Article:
Hollywood, CA—The new news about the Oculus Rift today? No news.
Okay, that’s not quite true, but there wasn’t a peep about the news everyone wanted: A release date and price. After nearly three years of asking and being met with a stony “We’ll have more on that at a later date,” or some other such PR non-answer, we’re…still waiting. The Rift is scheduled to come out sometime in Q1 2016 and that’s still all we know.
Oculus was content to spend Oculus Connect 2015 speaking in grander terms—talking about being at the beginning of something big, changing the world, et cetera. And that’s all well and good, but it’s the same rhetoric we’ve heard from them for a few years now. With an actual virtual reality consumer headset right around the corner, we needed a bit more than back-patting and vague promises from this morning’s keynotes, and we didn’t really get it.
In fact, the one big piece of concrete news is actually fairly disappointing: Oculus Touch—the alternative controller that allows you to use your hands in virtual reality—won’t be ready until Q2. Meaning, in other words, that it won’t be ready for the Oculus Rift’s launch, a possibility that Oculus founder hinted at when the made-for-VR Touch was revealed earlier this summer.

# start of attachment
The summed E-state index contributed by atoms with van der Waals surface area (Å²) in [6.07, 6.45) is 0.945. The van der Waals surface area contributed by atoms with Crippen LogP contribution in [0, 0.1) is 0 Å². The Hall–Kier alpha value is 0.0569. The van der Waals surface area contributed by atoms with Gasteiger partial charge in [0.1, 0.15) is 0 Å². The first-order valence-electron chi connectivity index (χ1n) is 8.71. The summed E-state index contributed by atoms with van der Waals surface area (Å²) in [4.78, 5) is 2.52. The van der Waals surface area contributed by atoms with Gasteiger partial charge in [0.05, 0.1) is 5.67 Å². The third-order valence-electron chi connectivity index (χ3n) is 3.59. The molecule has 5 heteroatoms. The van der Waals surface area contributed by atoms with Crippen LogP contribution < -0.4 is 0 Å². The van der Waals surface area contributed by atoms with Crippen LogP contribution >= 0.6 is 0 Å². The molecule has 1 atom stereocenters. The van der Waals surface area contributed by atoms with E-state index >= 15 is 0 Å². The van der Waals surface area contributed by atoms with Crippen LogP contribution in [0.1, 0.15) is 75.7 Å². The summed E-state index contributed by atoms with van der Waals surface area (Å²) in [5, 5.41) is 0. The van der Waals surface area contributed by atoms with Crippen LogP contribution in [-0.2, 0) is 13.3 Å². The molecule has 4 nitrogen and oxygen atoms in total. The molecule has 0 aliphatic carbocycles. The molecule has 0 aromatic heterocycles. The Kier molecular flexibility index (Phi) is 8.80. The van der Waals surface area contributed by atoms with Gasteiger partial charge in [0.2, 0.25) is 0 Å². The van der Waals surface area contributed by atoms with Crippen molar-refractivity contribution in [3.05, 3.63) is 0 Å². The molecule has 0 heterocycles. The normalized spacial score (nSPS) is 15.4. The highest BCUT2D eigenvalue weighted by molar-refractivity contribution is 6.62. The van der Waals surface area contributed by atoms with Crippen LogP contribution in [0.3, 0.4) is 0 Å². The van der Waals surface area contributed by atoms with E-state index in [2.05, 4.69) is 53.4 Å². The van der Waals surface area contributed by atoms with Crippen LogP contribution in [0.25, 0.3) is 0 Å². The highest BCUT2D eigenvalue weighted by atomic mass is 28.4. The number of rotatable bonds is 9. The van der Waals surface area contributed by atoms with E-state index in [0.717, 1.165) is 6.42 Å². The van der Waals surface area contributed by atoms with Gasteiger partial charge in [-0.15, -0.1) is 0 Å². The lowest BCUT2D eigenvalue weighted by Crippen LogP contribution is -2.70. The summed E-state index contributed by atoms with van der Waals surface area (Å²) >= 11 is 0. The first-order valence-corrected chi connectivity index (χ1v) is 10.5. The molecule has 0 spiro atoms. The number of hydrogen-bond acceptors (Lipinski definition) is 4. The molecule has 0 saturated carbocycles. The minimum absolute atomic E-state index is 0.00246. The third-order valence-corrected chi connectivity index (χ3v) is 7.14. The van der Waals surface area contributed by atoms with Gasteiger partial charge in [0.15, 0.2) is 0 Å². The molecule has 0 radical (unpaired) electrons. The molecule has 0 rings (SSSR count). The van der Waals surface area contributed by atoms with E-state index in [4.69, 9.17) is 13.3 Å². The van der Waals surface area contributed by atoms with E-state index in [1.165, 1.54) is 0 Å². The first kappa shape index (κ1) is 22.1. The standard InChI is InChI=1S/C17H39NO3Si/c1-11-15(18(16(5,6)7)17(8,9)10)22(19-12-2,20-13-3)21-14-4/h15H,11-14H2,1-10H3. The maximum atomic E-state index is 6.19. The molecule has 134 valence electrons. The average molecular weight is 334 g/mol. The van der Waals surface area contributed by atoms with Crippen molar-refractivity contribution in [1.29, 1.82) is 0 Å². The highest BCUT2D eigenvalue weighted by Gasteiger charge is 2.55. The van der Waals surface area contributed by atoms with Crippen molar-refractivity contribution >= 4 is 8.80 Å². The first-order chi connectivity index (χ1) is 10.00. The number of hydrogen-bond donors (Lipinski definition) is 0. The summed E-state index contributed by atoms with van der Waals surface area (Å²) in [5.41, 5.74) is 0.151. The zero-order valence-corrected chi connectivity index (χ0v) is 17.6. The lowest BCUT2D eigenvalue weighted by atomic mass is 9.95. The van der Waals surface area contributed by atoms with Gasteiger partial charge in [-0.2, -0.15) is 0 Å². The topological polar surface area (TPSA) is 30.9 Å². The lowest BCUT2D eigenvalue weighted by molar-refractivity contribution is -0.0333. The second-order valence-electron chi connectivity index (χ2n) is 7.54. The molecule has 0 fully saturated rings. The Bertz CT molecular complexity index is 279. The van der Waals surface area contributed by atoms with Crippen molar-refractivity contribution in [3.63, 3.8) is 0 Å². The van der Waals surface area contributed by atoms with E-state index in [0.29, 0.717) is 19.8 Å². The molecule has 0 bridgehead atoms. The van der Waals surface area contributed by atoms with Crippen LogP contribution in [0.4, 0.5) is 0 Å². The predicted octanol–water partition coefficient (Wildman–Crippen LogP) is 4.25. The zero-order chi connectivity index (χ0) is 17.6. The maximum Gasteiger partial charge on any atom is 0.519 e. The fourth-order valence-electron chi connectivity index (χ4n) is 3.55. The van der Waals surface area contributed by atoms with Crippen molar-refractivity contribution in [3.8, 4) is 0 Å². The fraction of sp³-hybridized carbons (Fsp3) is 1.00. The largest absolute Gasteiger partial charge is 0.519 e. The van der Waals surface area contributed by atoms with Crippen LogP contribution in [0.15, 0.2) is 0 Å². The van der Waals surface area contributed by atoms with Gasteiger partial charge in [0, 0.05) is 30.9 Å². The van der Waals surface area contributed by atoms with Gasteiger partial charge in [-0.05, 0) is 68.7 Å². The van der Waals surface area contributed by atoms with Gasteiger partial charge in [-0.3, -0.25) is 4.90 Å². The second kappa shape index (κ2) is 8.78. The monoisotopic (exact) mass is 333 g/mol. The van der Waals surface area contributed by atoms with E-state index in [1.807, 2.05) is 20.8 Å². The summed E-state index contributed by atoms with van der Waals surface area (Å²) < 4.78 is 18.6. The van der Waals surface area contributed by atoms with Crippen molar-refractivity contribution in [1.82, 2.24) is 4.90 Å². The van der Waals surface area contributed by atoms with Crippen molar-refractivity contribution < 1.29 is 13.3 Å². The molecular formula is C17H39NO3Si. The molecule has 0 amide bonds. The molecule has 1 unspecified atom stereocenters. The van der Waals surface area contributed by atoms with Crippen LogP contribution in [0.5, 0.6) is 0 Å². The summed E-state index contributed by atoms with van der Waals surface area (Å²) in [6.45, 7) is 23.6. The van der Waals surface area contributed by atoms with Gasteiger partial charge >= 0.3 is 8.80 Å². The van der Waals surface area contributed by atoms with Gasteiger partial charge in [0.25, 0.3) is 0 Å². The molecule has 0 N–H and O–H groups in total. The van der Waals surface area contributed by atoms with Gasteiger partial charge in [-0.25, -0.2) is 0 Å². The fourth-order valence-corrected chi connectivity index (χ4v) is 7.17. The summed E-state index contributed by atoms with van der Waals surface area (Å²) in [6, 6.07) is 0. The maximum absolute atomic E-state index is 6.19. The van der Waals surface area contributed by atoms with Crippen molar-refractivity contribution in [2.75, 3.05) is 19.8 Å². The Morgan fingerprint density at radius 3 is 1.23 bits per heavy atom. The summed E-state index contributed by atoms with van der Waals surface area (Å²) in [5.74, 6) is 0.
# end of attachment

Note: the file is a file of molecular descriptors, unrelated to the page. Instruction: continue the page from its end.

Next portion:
That’s a potential blow for Oculus, which pitched Oculus Touch as an answer to the HTC Vive’s hand-tracking wands. Unlike Oculus, however, the HTC Vive only utilizes those wands; they’ll be ready and in the box when HTC’s headset launches later this year.
Another interesting tidbit: Oculus Touch will ship with a second Oculus Rift position-tracking sensor—again, similar to the HTC Vive. Keep in mind however that the range on the Rift sensor is optimized for five or six feet. I’m not sure it’s enough to enable the sort of walking-around VR the HTC Vive is built for, with its 15 by 15 foot range, but we’ll need some hands-on time to know.
And again…no price. The big challenge facing Oculus Touch is convincing enough consumers who already own a Rift with its packed-in Xbox controller that they need this presumably-expensive peripheral in order to convince developers they should support it. That’s a tall order, and it gets taller with every dollar you tack on to the price and every day the Touch is delayed past the Rift headset’s launch.
Sign up for Computerworld eNewsletters.